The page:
Hulu’s latest original series, Maggie, about a 30-something-year-old psychic is an unexpected treat.
The concept of seeing into the future isn’t entirely new to millennials, so it makes sense that the series is geared toward the demographic with nostalgic references and jokes that only people who lived through the ’90s and still think it’s the best decade would ever actually understand let alone appreciate.
The series taps into that millennial magic with its quirky blend of That’s So Raven, Wizards of Waverly Place, and Sabrina the Teenage Witch – with a sprinkle of Good Witch for good measure. Heck, even Sabrina Spellman’s former principal Willard Kraft (guest star Martin Mull) walks into Maggie’s storefront as Zach, a man looking for a reading to determine whether or not he should retire. It’s just one of many Easter eggs for millennials.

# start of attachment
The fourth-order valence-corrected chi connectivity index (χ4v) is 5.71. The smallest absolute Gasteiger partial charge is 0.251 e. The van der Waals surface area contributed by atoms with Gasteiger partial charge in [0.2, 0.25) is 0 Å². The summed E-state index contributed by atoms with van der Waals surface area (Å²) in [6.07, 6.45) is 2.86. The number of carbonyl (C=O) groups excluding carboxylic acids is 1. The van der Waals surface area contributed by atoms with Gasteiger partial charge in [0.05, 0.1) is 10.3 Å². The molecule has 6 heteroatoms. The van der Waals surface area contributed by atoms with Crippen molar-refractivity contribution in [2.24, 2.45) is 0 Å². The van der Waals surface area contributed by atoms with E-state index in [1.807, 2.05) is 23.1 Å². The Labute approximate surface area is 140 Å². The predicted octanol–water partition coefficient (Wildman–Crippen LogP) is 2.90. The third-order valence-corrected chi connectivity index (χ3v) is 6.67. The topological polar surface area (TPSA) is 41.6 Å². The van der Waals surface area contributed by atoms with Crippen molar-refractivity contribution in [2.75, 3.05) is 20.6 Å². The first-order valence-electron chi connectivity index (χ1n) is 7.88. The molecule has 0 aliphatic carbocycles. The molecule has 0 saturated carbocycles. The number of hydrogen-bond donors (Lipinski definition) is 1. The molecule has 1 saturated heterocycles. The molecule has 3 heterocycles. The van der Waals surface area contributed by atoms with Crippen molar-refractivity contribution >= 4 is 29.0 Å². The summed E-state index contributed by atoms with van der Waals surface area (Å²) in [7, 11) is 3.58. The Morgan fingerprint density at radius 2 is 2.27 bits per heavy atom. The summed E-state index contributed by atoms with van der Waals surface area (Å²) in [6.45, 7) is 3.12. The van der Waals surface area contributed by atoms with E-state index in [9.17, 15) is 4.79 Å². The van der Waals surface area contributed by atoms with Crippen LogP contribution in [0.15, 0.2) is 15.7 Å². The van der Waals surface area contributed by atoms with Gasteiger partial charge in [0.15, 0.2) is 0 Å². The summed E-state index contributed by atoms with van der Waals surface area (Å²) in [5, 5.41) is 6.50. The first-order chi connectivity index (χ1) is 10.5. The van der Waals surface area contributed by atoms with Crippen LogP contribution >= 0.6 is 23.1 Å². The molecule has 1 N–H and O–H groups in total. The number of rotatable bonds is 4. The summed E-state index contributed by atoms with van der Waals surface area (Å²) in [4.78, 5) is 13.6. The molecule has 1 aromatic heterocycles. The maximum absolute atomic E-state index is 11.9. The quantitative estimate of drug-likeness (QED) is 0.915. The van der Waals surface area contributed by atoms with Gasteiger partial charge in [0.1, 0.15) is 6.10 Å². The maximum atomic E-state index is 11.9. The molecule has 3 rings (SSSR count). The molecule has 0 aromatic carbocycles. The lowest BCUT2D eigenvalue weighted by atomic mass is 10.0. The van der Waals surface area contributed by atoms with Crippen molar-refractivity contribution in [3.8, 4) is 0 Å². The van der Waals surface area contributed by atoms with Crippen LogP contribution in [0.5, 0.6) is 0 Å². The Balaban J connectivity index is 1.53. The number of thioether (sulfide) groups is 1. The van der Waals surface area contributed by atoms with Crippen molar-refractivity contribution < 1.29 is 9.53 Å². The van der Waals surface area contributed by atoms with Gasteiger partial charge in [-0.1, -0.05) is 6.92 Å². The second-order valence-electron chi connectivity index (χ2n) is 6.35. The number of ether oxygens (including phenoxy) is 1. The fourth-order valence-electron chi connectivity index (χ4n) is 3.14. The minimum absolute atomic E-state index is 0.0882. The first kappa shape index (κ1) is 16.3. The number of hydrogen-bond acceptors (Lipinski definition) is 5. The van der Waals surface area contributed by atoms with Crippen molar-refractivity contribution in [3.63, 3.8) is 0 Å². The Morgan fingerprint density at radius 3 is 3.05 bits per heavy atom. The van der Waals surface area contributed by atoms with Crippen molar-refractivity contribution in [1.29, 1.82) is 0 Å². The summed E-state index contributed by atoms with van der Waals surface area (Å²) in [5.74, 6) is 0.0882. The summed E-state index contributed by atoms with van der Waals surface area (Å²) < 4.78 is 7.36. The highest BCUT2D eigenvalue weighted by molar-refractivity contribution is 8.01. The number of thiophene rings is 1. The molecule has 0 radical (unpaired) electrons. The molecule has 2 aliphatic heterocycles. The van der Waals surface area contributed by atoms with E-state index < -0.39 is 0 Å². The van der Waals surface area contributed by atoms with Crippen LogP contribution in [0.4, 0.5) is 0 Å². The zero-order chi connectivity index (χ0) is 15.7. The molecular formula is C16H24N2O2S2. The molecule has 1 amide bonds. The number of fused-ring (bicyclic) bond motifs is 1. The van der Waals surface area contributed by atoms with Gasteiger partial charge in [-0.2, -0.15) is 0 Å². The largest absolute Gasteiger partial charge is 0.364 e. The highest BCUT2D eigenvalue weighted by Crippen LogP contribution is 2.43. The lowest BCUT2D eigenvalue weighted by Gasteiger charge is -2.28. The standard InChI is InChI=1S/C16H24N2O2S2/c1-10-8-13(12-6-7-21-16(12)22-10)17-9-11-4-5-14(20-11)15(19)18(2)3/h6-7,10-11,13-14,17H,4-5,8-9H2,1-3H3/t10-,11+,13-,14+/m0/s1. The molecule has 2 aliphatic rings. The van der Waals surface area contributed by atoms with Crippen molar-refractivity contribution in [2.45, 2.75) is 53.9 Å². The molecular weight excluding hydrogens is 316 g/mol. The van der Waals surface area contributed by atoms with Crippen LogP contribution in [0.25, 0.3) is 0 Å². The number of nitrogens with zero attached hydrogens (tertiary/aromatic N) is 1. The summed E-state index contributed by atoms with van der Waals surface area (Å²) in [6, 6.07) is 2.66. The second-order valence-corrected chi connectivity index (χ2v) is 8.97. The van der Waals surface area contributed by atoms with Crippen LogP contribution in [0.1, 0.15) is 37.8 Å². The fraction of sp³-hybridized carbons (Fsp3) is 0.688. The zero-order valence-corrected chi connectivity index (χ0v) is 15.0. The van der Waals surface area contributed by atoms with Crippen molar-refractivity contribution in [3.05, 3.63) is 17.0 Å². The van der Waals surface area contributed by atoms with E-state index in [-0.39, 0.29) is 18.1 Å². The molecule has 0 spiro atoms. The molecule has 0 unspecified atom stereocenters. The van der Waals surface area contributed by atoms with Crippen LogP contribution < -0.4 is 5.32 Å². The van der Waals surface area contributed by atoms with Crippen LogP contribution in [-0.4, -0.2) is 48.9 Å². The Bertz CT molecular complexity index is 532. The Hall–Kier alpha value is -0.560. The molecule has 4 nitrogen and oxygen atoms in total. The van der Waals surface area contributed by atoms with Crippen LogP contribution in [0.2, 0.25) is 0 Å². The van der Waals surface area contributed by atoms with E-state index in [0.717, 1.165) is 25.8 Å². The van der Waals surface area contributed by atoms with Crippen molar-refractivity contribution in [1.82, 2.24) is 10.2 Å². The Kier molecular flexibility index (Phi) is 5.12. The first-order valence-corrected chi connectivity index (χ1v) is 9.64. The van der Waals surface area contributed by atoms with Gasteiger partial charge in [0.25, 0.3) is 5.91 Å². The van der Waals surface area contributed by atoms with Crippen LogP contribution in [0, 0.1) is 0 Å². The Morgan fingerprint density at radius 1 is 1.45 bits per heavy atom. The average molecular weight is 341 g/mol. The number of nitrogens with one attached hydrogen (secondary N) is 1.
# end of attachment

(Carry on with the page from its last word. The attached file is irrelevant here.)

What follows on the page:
Why? Because Maggie is an adult Disney show is Disney made show for adults.
And that’s precisely why you need to watch it.
Admittedly, the first episode feels slightly disjointed and a little too fast-paced, but that’s to be expected when you’re jumping into the thick of things without really knowing what to expect. By episode 2, you’re fully hooked into Maggie’s drama and captivated by the eccentric supporting cast, which also includes Chris Elliot from Schitt’s Creek in the role of the titular character’s father, Jack. This is no Schitt’s Creek, don’t be mistaken, but it’s an enjoyable and breezy watch from beginning to end with a charming nature that kicks things into PG-13 territory at times.